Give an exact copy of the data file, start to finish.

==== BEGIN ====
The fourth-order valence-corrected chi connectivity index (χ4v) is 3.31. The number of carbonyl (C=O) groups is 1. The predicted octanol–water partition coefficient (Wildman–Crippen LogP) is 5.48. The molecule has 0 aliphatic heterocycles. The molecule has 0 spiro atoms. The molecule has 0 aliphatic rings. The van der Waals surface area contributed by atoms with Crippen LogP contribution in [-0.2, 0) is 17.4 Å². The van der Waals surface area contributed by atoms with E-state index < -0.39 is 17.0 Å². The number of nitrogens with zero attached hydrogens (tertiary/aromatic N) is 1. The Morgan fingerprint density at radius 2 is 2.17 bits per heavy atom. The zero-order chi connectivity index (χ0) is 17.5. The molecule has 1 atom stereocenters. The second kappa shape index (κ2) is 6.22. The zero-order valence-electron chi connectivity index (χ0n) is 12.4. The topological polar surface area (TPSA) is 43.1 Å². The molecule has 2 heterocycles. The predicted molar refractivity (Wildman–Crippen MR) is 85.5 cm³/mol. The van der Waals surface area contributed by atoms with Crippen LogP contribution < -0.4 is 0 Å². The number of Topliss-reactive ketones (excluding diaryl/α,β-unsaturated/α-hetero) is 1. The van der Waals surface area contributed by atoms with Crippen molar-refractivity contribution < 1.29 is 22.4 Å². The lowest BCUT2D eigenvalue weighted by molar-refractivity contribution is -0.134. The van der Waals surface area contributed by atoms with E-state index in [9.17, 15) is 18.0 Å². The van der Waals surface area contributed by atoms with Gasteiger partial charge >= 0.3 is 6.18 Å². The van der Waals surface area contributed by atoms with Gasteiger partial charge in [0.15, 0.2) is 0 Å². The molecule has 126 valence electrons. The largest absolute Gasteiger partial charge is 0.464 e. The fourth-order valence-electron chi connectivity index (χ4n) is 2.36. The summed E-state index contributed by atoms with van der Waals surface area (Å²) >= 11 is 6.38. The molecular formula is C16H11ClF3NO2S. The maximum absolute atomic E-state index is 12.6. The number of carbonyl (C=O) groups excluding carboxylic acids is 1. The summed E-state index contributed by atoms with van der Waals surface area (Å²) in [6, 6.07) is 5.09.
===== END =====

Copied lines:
The fourth-order valence-corrected chi connectivity index (χ4v) is 3.31. The number of carbonyl (C=O) groups is 1. The predicted octanol–water partition coefficient (Wildman–Crippen LogP) is 5.48. The molecule has 0 aliphatic heterocycles. The molecule has 0 spiro atoms. The molecule has 0 aliphatic rings. The van der Waals surface area contributed by atoms with Crippen LogP contribution in [-0.2, 0) is 17.4 Å². The van der Waals surface area contributed by atoms with E-state index < -0.39 is 17.0 Å². The number of nitrogens with zero attached hydrogens (tertiary/aromatic N) is 1. The Morgan fingerprint density at radius 2 is 2.17 bits per heavy atom. The zero-order chi connectivity index (χ0) is 17.5. The molecule has 1 atom stereocenters. The second kappa shape index (κ2) is 6.22. The zero-order valence-electron chi connectivity index (χ0n) is 12.4. The topological polar surface area (TPSA) is 43.1 Å². The molecule has 2 heterocycles. The predicted molar refractivity (Wildman–Crippen MR) is 85.5 cm³/mol. The van der Waals surface area contributed by atoms with Crippen LogP contribution < -0.4 is 0 Å². The number of Topliss-reactive ketones (excluding diaryl/α,β-unsaturated/α-hetero) is 1. The van der Waals surface area contributed by atoms with Crippen molar-refractivity contribution < 1.29 is 22.4 Å². The lowest BCUT2D eigenvalue weighted by molar-refractivity contribution is -0.134. The van der Waals surface area contributed by atoms with E-state index in [9.17, 15) is 18.0 Å². The van der Waals surface area contributed by atoms with Gasteiger partial charge >= 0.3 is 6.18 Å². The van der Waals surface area contributed by atoms with Gasteiger partial charge in [0.15, 0.2) is 0 Å². The molecule has 126 valence electrons. The largest absolute Gasteiger partial charge is 0.464 e. The fourth-order valence-electron chi connectivity index (χ4n) is 2.36. The summed E-state index contributed by atoms with van der Waals surface area (Å²) >= 11 is 6.38. The molecular formula is C16H11ClF3NO2S. The maximum absolute atomic E-state index is 12.6. The number of carbonyl (C=O) groups excluding carboxylic acids is 1. The summed E-state index contributed by atoms with van der Waals surface area (Å²) in [6, 6.07) is 5.09.